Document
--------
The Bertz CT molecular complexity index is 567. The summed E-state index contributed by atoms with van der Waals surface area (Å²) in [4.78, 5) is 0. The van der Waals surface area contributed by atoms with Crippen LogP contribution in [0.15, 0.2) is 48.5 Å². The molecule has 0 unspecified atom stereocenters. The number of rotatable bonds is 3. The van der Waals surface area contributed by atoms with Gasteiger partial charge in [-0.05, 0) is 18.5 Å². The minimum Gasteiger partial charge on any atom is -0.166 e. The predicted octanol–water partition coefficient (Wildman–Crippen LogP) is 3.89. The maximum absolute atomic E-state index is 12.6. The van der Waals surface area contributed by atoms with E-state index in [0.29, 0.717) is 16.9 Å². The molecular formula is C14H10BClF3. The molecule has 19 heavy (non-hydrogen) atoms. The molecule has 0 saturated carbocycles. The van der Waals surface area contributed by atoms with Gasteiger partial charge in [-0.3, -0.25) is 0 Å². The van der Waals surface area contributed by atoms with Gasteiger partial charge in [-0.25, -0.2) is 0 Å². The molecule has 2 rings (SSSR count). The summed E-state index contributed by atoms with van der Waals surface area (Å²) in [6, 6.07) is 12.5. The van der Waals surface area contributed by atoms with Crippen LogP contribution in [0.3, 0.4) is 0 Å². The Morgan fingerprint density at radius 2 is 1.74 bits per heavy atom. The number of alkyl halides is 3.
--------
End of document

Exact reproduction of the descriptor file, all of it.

The Bertz CT molecular complexity index is 567. The summed E-state index contributed by atoms with van der Waals surface area (Å²) in [4.78, 5) is 0. The van der Waals surface area contributed by atoms with Crippen LogP contribution in [0.15, 0.2) is 48.5 Å². The molecule has 0 unspecified atom stereocenters. The number of rotatable bonds is 3. The van der Waals surface area contributed by atoms with Gasteiger partial charge in [-0.05, 0) is 18.5 Å². The minimum Gasteiger partial charge on any atom is -0.166 e. The predicted octanol–water partition coefficient (Wildman–Crippen LogP) is 3.89. The maximum absolute atomic E-state index is 12.6. The van der Waals surface area contributed by atoms with E-state index in [0.29, 0.717) is 16.9 Å². The molecular formula is C14H10BClF3. The molecule has 19 heavy (non-hydrogen) atoms. The molecule has 0 saturated carbocycles. The van der Waals surface area contributed by atoms with Gasteiger partial charge in [-0.3, -0.25) is 0 Å². The van der Waals surface area contributed by atoms with Gasteiger partial charge in [-0.25, -0.2) is 0 Å². The molecule has 2 rings (SSSR count). The summed E-state index contributed by atoms with van der Waals surface area (Å²) in [6, 6.07) is 12.5. The van der Waals surface area contributed by atoms with Crippen LogP contribution in [0.3, 0.4) is 0 Å². The Morgan fingerprint density at radius 2 is 1.74 bits per heavy atom. The number of alkyl halides is 3.